Christian Coleman handed two-year ban, will miss Tokyo Olympics

To believe that the evidence supporting Christian Coleman’s two-year ban from track is flawed is to believe that the 24-year-old sprinter really has redefined the title “World’s Fastest Man.”

It’s to believe that within the span of 29 minutes last Dec. 9, Coleman bought dinner from a Chipotle near his house, hurried back home and ate it, watched the kickoff of “Monday Night Football,” then headed back bent a close-by Wal-Mart, where he purchased 16 items and verified .

“It would be simply impossible,” a panel of arbitrators wrote Tuesday in delivering a two-year sanction that, if upheld, will keep the 100-meter world champion out of next year’s Olympics.

Coleman’s agent, Emanuel Hudson, said the choice was “unfortunate and can be immediately appealed to the Court of Arbitration for Sport.”

The episode last year marked Coleman’s third violation during a 12-month span of the anti-doping “whereabouts” system, which is meant to streamline the power for drug testers to succeed in the world’s best athletes without advance notice.

It’s a system that, for years now, has befuddled and bedeviled Coleman, who last year escaped a sanction on a technicality that happened due to imprecise language within the anti-doping rulebook.

He attempted to secure another reprieve — this point for the Dec. 9, 2019, failure — by saying he had been out Christmas shopping but was, indeed, home during the 60-minute window he gave to authorities.

But a key part of his alibi — that testers must have left his doorstep before the 7:15-8:15 window had run out — was disproved by nimble work from investigators. They tracked down receipts from a shopping trip that began, they said, no later than 7:13 p.m., and included stops at Chipotle (at 7:53 p.m.) and Wal-Mart (at 8:22) near Coleman’s house. They coupled the receipts with an image taken (at 8:21) by a tester sitting in his car ahead of the house, added it all up and caught the sprinter in what appears to be an embarrassing lie.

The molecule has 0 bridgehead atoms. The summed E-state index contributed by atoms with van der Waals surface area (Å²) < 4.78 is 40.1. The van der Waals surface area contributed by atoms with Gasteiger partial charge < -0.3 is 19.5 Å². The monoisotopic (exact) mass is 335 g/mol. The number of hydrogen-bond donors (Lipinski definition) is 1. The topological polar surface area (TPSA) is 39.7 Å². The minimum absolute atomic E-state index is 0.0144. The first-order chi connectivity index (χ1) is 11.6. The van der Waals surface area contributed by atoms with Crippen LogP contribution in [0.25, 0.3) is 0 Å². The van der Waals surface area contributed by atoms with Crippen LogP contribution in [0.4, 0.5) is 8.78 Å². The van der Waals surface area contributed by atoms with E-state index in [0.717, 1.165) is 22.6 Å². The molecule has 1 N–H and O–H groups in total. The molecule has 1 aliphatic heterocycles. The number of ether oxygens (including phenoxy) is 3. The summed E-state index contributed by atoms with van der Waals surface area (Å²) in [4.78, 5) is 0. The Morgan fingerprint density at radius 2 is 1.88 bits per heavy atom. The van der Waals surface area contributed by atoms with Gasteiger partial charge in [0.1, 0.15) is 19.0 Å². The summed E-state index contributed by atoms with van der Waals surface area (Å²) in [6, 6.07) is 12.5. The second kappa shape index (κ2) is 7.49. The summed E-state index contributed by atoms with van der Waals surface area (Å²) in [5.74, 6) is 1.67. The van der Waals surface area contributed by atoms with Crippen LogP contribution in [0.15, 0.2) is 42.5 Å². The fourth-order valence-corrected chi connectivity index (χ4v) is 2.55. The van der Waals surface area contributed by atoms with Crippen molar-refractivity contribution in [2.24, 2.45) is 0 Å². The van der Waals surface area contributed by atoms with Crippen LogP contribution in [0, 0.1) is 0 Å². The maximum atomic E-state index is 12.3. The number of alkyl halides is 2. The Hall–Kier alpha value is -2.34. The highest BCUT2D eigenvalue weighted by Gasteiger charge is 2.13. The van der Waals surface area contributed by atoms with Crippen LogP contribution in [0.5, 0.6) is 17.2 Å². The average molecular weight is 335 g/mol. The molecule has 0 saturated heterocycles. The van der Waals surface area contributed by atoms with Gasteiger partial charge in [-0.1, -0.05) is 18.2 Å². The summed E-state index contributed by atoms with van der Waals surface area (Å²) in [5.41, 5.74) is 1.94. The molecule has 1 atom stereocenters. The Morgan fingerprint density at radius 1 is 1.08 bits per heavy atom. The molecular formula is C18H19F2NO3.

The arbitrators concluded that Coleman, rather than admitting fault, turned his wrath on the authorities, accused them of trying to trap him, “denied the offense, and persisted in an exculpatory version of events on what happened… that's simply untrue.”

One of Coleman’s key arguments was that he never received a call from the drug testers as his 60-minute window was winding down. But consistent with the principles , no call is important and, during this instance, testers had been specifically instructed to not call Coleman, partially due to his history of missed tests.

Even with the missed tests, Coleman saw the testers plenty in 2019. He was tested no fewer than 14 times by collectors from the U.S. Anti-Doping Agency, who did work both for the agency and on behalf of other agencies, including the Athletics Integrity Unit, which is handing down the two-year sanction.

That U.S. athletes are tested more frequently than athletes from many countries may be a source of frustration among some, who view the differing levels of thoroughness of anti-doping agencies round the globe as a fundamental flaw within the system.

Regardless, Coleman has long been within the crosshairs of testers due to his sustained success — he won a silver at worlds in 2017 — and maybe due to his established record of battling the whereabouts system.

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